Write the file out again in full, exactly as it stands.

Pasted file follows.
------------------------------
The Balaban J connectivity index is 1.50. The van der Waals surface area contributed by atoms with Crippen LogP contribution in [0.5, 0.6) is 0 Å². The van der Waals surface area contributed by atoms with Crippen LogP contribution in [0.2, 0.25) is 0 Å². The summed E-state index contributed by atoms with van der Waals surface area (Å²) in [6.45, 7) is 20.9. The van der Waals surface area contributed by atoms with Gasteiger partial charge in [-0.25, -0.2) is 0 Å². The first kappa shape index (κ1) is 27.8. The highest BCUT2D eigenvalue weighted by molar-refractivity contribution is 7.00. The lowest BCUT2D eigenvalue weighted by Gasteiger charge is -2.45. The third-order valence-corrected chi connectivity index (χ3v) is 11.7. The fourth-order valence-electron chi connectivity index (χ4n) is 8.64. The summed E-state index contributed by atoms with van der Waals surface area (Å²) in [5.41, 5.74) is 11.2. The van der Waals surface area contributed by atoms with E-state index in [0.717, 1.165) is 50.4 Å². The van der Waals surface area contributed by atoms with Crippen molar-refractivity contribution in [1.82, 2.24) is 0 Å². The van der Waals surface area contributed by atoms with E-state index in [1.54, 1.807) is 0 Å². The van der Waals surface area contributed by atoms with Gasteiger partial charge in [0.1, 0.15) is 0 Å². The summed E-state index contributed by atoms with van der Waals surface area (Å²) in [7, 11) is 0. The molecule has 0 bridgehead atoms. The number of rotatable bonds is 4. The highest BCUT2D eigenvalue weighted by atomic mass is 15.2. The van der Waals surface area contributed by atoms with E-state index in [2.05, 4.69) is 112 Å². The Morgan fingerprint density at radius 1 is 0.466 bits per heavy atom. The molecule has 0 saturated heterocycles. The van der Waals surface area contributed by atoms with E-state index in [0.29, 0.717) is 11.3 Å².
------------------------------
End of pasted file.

The Balaban J connectivity index is 1.50. The van der Waals surface area contributed by atoms with Crippen LogP contribution in [0.5, 0.6) is 0 Å². The van der Waals surface area contributed by atoms with Crippen LogP contribution in [0.2, 0.25) is 0 Å². The summed E-state index contributed by atoms with van der Waals surface area (Å²) in [6.45, 7) is 20.9. The van der Waals surface area contributed by atoms with Gasteiger partial charge in [-0.25, -0.2) is 0 Å². The first kappa shape index (κ1) is 27.8. The highest BCUT2D eigenvalue weighted by molar-refractivity contribution is 7.00. The lowest BCUT2D eigenvalue weighted by Gasteiger charge is -2.45. The third-order valence-corrected chi connectivity index (χ3v) is 11.7. The fourth-order valence-electron chi connectivity index (χ4n) is 8.64. The summed E-state index contributed by atoms with van der Waals surface area (Å²) in [5.41, 5.74) is 11.2. The van der Waals surface area contributed by atoms with E-state index in [0.717, 1.165) is 50.4 Å². The van der Waals surface area contributed by atoms with Crippen molar-refractivity contribution in [1.82, 2.24) is 0 Å². The van der Waals surface area contributed by atoms with E-state index in [1.54, 1.807) is 0 Å². The van der Waals surface area contributed by atoms with Gasteiger partial charge in [0.1, 0.15) is 0 Å². The summed E-state index contributed by atoms with van der Waals surface area (Å²) in [7, 11) is 0. The molecule has 0 bridgehead atoms. The number of rotatable bonds is 4. The highest BCUT2D eigenvalue weighted by atomic mass is 15.2. The van der Waals surface area contributed by atoms with E-state index in [2.05, 4.69) is 112 Å². The Morgan fingerprint density at radius 1 is 0.466 bits per heavy atom. The molecule has 0 saturated heterocycles. The van der Waals surface area contributed by atoms with E-state index in [0.29, 0.717) is 11.3 Å².